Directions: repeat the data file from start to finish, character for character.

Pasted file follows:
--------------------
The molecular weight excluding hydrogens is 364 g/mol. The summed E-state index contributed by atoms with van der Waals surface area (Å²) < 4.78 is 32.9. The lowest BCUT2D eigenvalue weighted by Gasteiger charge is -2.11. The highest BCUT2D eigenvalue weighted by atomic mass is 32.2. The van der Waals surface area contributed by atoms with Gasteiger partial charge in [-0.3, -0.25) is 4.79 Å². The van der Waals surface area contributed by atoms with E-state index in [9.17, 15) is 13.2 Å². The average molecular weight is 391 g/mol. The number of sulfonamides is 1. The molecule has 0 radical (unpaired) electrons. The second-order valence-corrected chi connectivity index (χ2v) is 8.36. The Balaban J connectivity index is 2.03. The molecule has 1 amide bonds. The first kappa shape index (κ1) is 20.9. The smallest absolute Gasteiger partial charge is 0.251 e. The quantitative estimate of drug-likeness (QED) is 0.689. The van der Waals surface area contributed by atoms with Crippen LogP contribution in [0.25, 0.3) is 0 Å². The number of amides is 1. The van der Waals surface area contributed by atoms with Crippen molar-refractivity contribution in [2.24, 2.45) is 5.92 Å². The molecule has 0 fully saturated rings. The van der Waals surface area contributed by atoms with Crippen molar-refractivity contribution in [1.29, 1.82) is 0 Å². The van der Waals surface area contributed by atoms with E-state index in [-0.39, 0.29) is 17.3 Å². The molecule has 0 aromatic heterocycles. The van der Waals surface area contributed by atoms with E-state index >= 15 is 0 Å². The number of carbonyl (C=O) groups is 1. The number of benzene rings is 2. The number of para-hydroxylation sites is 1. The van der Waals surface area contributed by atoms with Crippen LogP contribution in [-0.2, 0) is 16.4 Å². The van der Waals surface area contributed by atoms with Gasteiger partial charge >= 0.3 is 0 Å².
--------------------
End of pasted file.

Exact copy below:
The molecular weight excluding hydrogens is 364 g/mol. The summed E-state index contributed by atoms with van der Waals surface area (Å²) < 4.78 is 32.9. The lowest BCUT2D eigenvalue weighted by Gasteiger charge is -2.11. The highest BCUT2D eigenvalue weighted by atomic mass is 32.2. The van der Waals surface area contributed by atoms with Gasteiger partial charge in [-0.3, -0.25) is 4.79 Å². The van der Waals surface area contributed by atoms with E-state index in [9.17, 15) is 13.2 Å². The average molecular weight is 391 g/mol. The number of sulfonamides is 1. The molecule has 0 radical (unpaired) electrons. The second-order valence-corrected chi connectivity index (χ2v) is 8.36. The Balaban J connectivity index is 2.03. The molecule has 1 amide bonds. The first kappa shape index (κ1) is 20.9. The smallest absolute Gasteiger partial charge is 0.251 e. The quantitative estimate of drug-likeness (QED) is 0.689. The van der Waals surface area contributed by atoms with Crippen LogP contribution in [0.25, 0.3) is 0 Å². The number of amides is 1. The van der Waals surface area contributed by atoms with Crippen molar-refractivity contribution in [2.24, 2.45) is 5.92 Å². The molecule has 0 fully saturated rings. The van der Waals surface area contributed by atoms with Crippen molar-refractivity contribution in [1.29, 1.82) is 0 Å². The van der Waals surface area contributed by atoms with E-state index in [-0.39, 0.29) is 17.3 Å². The molecule has 0 aromatic heterocycles. The van der Waals surface area contributed by atoms with E-state index >= 15 is 0 Å². The number of carbonyl (C=O) groups is 1. The number of benzene rings is 2. The number of para-hydroxylation sites is 1. The van der Waals surface area contributed by atoms with Crippen LogP contribution in [-0.2, 0) is 16.4 Å². The van der Waals surface area contributed by atoms with Gasteiger partial charge >= 0.3 is 0 Å².